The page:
Kinobe should learn more about Parliament work

Sunday June 28 2020


By Mohammed Katamba

Mr Simon Peter Kinobe, the president of the Uganda Law Society (ULS), which brings together practicing lawyers in the country, has in a recent television interview berated Parliament and used extremely derogatory language.
In the NBS TV interview, a clip of which was circulated widely, Kinobe said: “I am one of the people that believe that Parliament is the biggest burden our country has had. It is totally useless. We don’t have many people of substance.”

He went on to allege that Parliament has “become a deal House,” where “they [members] even steal extra!”

This is indeed unfortunate, coming from someone of his stature and who occupies such a vital position in the country.

Given his designation and position, Mr Kinobe should be at the forefront of enlightening the public about Parliament.

This includes its functions, establishment and the importance of the institution, which is the second of three arms of government and has a key role in the democratic governance and rule of law in the country.

Parliament is a creation of the Constitution. Article 77 (1) says: “There shall be a Parliament of Uganda.” Article 79 (1) then adds: “Subject to the provisions of this Constitution, Parliament shall have the power to make laws on any matter for the peace, order, development and good governance of Uganda.”


In this, the Parliament has done right. The Legislature comprises elected representatives, who present the views of their constituents (representation), make laws (legislation) and offer much needed checks on the Executive (oversight).

Further, Parliament considers and approves the National Budget, without which government will not carry out its functions.

The ULS has on several occasions been in Parliament, appearing before its committees to present their wise counsel on draft legislation, a contribution duly acknowledged by legislators.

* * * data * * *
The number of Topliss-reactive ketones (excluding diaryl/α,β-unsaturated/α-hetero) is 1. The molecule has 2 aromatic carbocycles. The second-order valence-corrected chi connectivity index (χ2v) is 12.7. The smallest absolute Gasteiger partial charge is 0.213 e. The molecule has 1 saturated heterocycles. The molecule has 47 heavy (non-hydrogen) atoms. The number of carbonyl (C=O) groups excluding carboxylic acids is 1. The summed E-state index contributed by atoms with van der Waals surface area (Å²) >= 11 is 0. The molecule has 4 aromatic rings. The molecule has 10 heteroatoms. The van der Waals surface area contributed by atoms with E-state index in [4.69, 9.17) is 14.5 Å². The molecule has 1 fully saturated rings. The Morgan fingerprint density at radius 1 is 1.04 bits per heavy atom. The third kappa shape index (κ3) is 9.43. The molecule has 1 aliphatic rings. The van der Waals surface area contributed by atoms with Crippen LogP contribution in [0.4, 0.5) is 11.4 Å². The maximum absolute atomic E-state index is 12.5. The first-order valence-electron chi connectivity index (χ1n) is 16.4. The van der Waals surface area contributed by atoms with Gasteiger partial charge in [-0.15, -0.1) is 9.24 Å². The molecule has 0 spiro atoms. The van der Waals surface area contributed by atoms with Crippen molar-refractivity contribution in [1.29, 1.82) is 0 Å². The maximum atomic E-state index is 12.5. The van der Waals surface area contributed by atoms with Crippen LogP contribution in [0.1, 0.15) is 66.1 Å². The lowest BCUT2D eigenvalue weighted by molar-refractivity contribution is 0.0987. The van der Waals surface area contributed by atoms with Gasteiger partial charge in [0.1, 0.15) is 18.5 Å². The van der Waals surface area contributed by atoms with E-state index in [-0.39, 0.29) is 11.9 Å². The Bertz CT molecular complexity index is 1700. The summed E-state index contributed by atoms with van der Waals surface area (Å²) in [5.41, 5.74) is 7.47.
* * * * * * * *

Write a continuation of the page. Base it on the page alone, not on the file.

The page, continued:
The legislators have been very respectful of and cooperative with members of the Judiciary and the legal fraternity.

Mr Kinobe’s outburst, which smirks of disrespect and lack of objectivity to a large extent, is unfortunate and looks more like playing to the gallery.

If not for anything else, Kinobe should have exhibited some level of respect to the heads of the institution, Speaker Rebecca Kadaga and Deputy Speaker Jacob Oulanyah, and several members, who are members of the lawyers’ body and have collectively achieved or even offered more to the democracy and rule of law of Uganda than he has.

Although not many educated and non-educated Ugandans would identify with the ULS, its president, or mention its functions and value to the country, comparing the Judiciary and Legislature and concluding that the former is of more use than the latter, shows a poor understanding of the workings of the three arms of government.

His deduction, wrongly, is that government in a democratic society can effectively function without the legislature.

These utterances by Kinobe intend to drive a rift between the Judiciary and Legislature, but will unfortunately fail in this endeavour.
It is Parliament’s considered view that he takes further schooling in the functions of the Legislature and how it feeds into the other arms of government, before he makes public statements of the nature that he did.

Mr Katamba is a senior information officer, Parliament of Uganda.